This issue is the second installment of the three part arc “Gothtopia”, which will conclude John Layman’s run on Detective Comics. I must say this story pleasantly reminds me of Batman: The Animated Series episodes “Perchance to Dream” and “Dreams in Darkness”. We join Batman in his cell at Arkham Asylum, which is now run by Jonathan Crane AKA The Scarecrow. Not only that, top members of his staff include Harley Quinn, Mr. Freeze, Merry-Maker, and Professor Pyg. Having Killer Croc switch roles with guard Aaron Cash was an amusing touch.
If you don’t know why Batman is in a cell at Arkham, I suggest you go back and read the masterpiece that was Detective Comics #27. In short, he was willingly captured once he realized Gotham was under some kind of mass hallucination. Once inside, he puts his plan into action. Before doing so, he gets a visit from Selina Kyle/ Catbird. I found that particular scene to be intriguing because she asked him why he can’t “give in”. From that I inferred she figured out it was all a hallucination, but was content to have a happy existence at Bruce’s side.
Much of the book is spent with Batman acting as the tactician with laser precision that only he is capable of being. Watching him bypass security systems and silently take down guards will bring a smile to any Bat-fan’s face. Fans of the Arkham games will have a hard time resisting switching on their Detective Vision due to force of habit. Also, if you’ve wanted to see Batman forge an alliance with Poison Ivy out of necessity, it happens here. The books ends with a simple, yet very interesting cliffhanger that has me eagerly awaiting Layman’s finale.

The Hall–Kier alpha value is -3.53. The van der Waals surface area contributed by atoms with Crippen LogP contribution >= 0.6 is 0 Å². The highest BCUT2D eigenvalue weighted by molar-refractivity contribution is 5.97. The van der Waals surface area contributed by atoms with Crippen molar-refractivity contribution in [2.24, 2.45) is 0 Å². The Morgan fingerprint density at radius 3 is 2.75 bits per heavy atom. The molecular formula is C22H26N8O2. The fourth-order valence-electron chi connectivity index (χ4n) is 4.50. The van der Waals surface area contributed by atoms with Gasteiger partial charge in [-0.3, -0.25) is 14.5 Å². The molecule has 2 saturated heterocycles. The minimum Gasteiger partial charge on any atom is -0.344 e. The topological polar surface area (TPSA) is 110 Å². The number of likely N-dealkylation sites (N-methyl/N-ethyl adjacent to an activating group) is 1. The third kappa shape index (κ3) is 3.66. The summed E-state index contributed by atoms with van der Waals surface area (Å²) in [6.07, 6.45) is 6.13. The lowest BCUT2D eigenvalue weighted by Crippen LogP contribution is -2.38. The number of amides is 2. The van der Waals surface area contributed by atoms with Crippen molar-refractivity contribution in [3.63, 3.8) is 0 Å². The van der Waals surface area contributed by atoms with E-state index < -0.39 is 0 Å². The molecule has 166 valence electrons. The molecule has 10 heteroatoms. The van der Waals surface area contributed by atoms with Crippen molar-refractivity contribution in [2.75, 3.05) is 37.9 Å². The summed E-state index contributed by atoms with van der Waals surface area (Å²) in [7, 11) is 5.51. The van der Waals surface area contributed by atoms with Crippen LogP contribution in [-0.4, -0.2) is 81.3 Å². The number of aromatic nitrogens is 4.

It’s worth noting that this book’s interior art is provided by Aaron Lopresti, who has collaborated with Layman on recent projects. I like his style and think he did a very good job. All you Jason Fabok fans will at least be happy to know that he provided cover art. Just know that’s the last you’ll see of him on Detective for the foreseeable future because he’s hard at work on the upcoming weekly Batman:Eternal. Regardless of whatever artist worked on this, I highly recommend picking up this issue if you’ve enjoyed Layman’s run or are looking for a Batman story that’s a bit “different”. Score: 8/10.